Today, the Provincial Government put forward its 2021 Budget. It will take us some time to analyze the budget, the line-by-line impacts, and do follow up with various departments. The following serves as a very brief overview and initial analysis.

The budget clearly leans heavily on the Greene Report for its policy direction. Every aspect of government will be under an undefined process labeled ‘Accountability Framework Review.’ At this stage we have no details as to the timelines, parameters or impacts.

This is a “stay tuned” budget – stay tuned for future reviews, future plans, future privatization.

More details on the budget can be found here:


Recommendations from the Greene Report can be found all over Budget 2021. Plans to review public services and government assets, including the NLC, ferries, registries as well as plans for ‘Joint Partnerships’ are simply flowery language for privatization and are a major concern for NAPE members.

The budget provided scant details on who will conduct these reviews of public services, what the timelines will be and how these reviews will align with ongoing consultations on the Greene Report.


Provincial government will introduce Balanced Budget Legislation. This legislation is a ‘poison pill’ that freezes the growth of public sector employment, freezes wage and benefits improvements, and, during economic downturns, is used for major cutbacks of public sector services and employment, as well as the legislative withdrawal of collective bargaining rights for public sector workers.


Government will review all agencies and boards as well as public assets – including reviewing ferry services, land registries, the NLC – and will seek out opportunities for ‘Joint Partnerships’ which are indications of plans for privatization in the short and long-term. This is a major concern for NAPE members who work at agencies, boards and commissions. These measures come directly from the Greene Report.

While there was no mention of direct job losses in today’s budget, privatization will have a devastating impact on NAPE members. Privatization means reduced quality, increased fees, worse outcomes, lower paying jobs, and corporations siphoning millions out of the province.
We are seeking additional details about the review processes and will update members when we have more information. We can say that this is a major red flag for our union.


This budget continues a freeze on funding for healthcare – in particular, funding to Regional Health Authorities. When taking inflation into account, funding for healthcare has essentially remained frozen for almost a decade. There has been a lot of talk of reducing healthcare costs, but our members have experienced the impact of frozen funding in their workplaces each and every day. There is no plan in this budget to deal with the multitude of issues relating to staffing levels.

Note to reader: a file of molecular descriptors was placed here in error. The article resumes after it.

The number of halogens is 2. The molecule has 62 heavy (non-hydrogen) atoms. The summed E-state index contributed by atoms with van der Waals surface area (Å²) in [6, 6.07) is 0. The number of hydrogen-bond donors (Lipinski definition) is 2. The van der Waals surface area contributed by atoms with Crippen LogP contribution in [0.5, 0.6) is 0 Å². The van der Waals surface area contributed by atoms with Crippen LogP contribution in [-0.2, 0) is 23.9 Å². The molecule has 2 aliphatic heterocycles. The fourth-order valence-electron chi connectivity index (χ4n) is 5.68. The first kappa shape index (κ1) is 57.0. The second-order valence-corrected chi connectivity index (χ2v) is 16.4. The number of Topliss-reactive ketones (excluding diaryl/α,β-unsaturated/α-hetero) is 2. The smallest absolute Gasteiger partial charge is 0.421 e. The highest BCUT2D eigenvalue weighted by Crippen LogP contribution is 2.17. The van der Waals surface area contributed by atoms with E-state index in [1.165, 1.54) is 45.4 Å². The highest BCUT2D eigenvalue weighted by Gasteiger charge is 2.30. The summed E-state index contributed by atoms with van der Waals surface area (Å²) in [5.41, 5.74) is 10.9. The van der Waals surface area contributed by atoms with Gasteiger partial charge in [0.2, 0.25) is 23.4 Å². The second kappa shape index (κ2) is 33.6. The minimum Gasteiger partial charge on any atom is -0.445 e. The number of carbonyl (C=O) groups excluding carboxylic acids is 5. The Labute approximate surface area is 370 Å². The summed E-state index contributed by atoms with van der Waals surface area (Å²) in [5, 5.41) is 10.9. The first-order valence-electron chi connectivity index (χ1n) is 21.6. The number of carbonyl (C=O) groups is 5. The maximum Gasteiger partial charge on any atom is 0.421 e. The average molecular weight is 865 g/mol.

Every day, healthcare workers are being asked to do more with less.

The budget includes measures to integrate corporate services of Regional Health Authorities. An integrated corporate services model was announced several budgets ago and some progress has been made on this front. If implemented in full, this will have an impact on a number of our members in payroll, finance, accounting, human resources, IT, and procurement.

We will be seeking further details about what this means, timelines for implementation, etc.


Funding for Memorial University will be cut by $68 million over 5 years, starting next year and will include the phase out of the tuition fee freeze.

College of the North Atlantic sees its budget, once again, essentially frozen. CNA will be subject to the review of agencies, boards and commissions.


The English School District will be eliminated and rolled back into core government. The Francophone School District will remain independent until further review is conducted and a new accountability framework is implemented.


The budget includes $10 million for an extension to the Labrador Correctional Facility and to continue procurement of a new HMP.


While there are vague references to aging in place, there is no specific funding, policies or proposals regarding home care even though this work is crucial to our communities and to reducing stress and strain on our long-term care system.


This is by no means a comprehensive review of the provincial budget, but I thought it was important to get a note out to the membership covering a few of the issues particularly relevant to our Union and our members.

There are a lot of unanswered questions in this budget but it is very clear that Moya Greene’s fingerprints are all over it. While the budget uses vague and flowery language, reviews, joint partnerships and accountability frameworks are all coded language for cuts, consolidation, closures and selling off public assets.

While we are seeking answers to these questions, we will also be making it abundantly clear to this government that we will not allow them to balance the books on our members’ backs.
In the coming weeks and months, workers will need to stand united in the face of an agenda that aims to dismantle our public services. I know many of you might be breathing a sigh of relief today but there is a lot of uncertainty ahead and it will be our solidarity that will see us through.

In solidarity,